What are you Learning?

I have always been a huge believer in progression. Even as a child, I would spend enormous amounts of time trying to get "better" at a skill. It seemed like the natural thing to do. My seven year old brain could not understand why anyone would settle for just being "OK" at something when the option was there to be great? So, I set off on my life goal of being "great" at a skill. Martial Arts became my calling. 32 years later, I would like to think that I have utilized my time properly and have achieved, to a large degree, a fair level of high quality Martial Art skill.

The most important aspect of training that I have learned over the past 32 years is that of consistent improvement. Martial Art training is a given. I have dedicated my life to it. If I am not training in THAT arena of my life, I should consider a career change (lazy martial artists, please take that last comment to heart. Seriously) What about other areas? Other interests? Endeavors? What about becoming a "white belt" in other areas of your life? That is what this blog is about.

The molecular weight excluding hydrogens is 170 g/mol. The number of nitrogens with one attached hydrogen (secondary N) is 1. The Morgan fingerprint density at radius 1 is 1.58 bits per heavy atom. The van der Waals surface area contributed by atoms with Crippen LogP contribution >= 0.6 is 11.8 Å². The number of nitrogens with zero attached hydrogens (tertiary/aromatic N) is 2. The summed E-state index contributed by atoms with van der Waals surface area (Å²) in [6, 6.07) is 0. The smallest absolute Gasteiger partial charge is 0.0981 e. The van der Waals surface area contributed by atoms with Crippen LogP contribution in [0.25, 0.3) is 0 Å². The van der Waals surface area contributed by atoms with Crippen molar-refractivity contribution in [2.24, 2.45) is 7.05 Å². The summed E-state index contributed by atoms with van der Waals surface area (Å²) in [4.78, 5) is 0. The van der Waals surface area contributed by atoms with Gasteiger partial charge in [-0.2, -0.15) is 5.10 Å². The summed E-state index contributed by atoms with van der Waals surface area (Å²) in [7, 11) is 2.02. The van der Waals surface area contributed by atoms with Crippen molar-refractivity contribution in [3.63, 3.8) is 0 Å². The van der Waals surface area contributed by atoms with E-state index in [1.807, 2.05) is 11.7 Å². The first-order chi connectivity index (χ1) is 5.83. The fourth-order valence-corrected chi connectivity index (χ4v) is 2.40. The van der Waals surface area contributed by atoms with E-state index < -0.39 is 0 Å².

I will share my experiences with everyone as I take on new challenges. The challenge of the beginner. The challenge of looking ridiculous. The challenge of doing things wrong in an effort to learn to do them right. The challenge of being brave.

MY challenge to ANYONE who reads this blog is simple: Find something that you know nothing about...and throw yourself into acquiring the knowledge.

If Martial Arts teaches us nothing else (which it does - but work with me here), it teaches that taking the first step, that of a beginner, is the most important step of all. The world is filled with folks who sit on their heels. I am not one of those folks. Join me.....